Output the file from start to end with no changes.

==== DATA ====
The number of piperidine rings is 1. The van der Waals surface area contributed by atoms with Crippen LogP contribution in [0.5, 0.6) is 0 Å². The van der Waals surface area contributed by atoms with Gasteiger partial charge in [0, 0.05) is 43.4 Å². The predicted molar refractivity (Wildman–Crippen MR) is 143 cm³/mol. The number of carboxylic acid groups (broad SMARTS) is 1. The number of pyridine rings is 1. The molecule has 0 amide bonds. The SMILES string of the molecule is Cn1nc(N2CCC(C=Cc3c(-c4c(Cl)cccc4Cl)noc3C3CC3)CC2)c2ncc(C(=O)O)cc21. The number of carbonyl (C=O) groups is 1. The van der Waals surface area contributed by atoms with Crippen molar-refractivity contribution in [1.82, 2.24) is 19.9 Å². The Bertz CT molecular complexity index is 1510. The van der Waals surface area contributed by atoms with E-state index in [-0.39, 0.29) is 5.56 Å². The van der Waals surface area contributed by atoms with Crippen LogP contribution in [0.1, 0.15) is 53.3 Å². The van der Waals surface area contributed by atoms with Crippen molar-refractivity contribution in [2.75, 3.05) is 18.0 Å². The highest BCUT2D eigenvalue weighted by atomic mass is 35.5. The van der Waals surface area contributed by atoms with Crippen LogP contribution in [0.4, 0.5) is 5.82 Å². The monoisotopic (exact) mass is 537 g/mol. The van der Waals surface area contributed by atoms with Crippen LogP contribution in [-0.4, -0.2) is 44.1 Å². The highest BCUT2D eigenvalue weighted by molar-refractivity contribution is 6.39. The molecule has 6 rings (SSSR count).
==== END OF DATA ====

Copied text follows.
The number of piperidine rings is 1. The van der Waals surface area contributed by atoms with Crippen LogP contribution in [0.5, 0.6) is 0 Å². The van der Waals surface area contributed by atoms with Gasteiger partial charge in [0, 0.05) is 43.4 Å². The predicted molar refractivity (Wildman–Crippen MR) is 143 cm³/mol. The number of carboxylic acid groups (broad SMARTS) is 1. The number of pyridine rings is 1. The molecule has 0 amide bonds. The SMILES string of the molecule is Cn1nc(N2CCC(C=Cc3c(-c4c(Cl)cccc4Cl)noc3C3CC3)CC2)c2ncc(C(=O)O)cc21. The number of carbonyl (C=O) groups is 1. The van der Waals surface area contributed by atoms with Crippen molar-refractivity contribution in [1.82, 2.24) is 19.9 Å². The Bertz CT molecular complexity index is 1510. The van der Waals surface area contributed by atoms with E-state index in [-0.39, 0.29) is 5.56 Å². The van der Waals surface area contributed by atoms with Crippen LogP contribution in [0.1, 0.15) is 53.3 Å². The van der Waals surface area contributed by atoms with Crippen molar-refractivity contribution in [2.75, 3.05) is 18.0 Å². The highest BCUT2D eigenvalue weighted by atomic mass is 35.5. The van der Waals surface area contributed by atoms with Crippen LogP contribution in [0.4, 0.5) is 5.82 Å². The monoisotopic (exact) mass is 537 g/mol. The van der Waals surface area contributed by atoms with Crippen LogP contribution in [-0.4, -0.2) is 44.1 Å². The highest BCUT2D eigenvalue weighted by molar-refractivity contribution is 6.39. The molecule has 6 rings (SSSR count).